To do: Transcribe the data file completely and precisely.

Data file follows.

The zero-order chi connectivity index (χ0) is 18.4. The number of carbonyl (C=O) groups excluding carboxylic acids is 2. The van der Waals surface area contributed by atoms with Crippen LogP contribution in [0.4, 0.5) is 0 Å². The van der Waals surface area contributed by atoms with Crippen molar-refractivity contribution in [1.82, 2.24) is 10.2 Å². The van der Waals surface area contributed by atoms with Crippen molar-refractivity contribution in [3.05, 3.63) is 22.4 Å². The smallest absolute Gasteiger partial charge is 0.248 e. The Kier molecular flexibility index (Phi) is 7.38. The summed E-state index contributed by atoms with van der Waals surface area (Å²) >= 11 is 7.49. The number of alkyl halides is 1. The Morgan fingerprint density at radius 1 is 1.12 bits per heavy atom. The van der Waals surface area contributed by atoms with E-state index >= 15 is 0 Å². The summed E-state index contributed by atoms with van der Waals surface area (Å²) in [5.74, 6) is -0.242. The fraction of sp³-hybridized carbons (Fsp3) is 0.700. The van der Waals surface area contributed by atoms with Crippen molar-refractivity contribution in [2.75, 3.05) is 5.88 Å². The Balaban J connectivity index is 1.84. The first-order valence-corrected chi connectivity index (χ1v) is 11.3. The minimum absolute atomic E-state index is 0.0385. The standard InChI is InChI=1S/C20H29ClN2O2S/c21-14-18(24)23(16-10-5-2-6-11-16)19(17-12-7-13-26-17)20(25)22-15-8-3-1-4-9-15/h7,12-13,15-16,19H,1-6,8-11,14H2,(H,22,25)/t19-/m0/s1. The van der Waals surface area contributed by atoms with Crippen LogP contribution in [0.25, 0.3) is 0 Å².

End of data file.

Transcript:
The zero-order chi connectivity index (χ0) is 18.4. The number of carbonyl (C=O) groups excluding carboxylic acids is 2. The van der Waals surface area contributed by atoms with Crippen LogP contribution in [0.4, 0.5) is 0 Å². The van der Waals surface area contributed by atoms with Crippen molar-refractivity contribution in [1.82, 2.24) is 10.2 Å². The van der Waals surface area contributed by atoms with Crippen molar-refractivity contribution in [3.05, 3.63) is 22.4 Å². The smallest absolute Gasteiger partial charge is 0.248 e. The Kier molecular flexibility index (Phi) is 7.38. The summed E-state index contributed by atoms with van der Waals surface area (Å²) >= 11 is 7.49. The number of alkyl halides is 1. The Morgan fingerprint density at radius 1 is 1.12 bits per heavy atom. The van der Waals surface area contributed by atoms with E-state index >= 15 is 0 Å². The summed E-state index contributed by atoms with van der Waals surface area (Å²) in [5.74, 6) is -0.242. The fraction of sp³-hybridized carbons (Fsp3) is 0.700. The van der Waals surface area contributed by atoms with Crippen molar-refractivity contribution in [2.75, 3.05) is 5.88 Å². The Balaban J connectivity index is 1.84. The first-order valence-corrected chi connectivity index (χ1v) is 11.3. The minimum absolute atomic E-state index is 0.0385. The standard InChI is InChI=1S/C20H29ClN2O2S/c21-14-18(24)23(16-10-5-2-6-11-16)19(17-12-7-13-26-17)20(25)22-15-8-3-1-4-9-15/h7,12-13,15-16,19H,1-6,8-11,14H2,(H,22,25)/t19-/m0/s1. The van der Waals surface area contributed by atoms with Crippen LogP contribution in [0.25, 0.3) is 0 Å².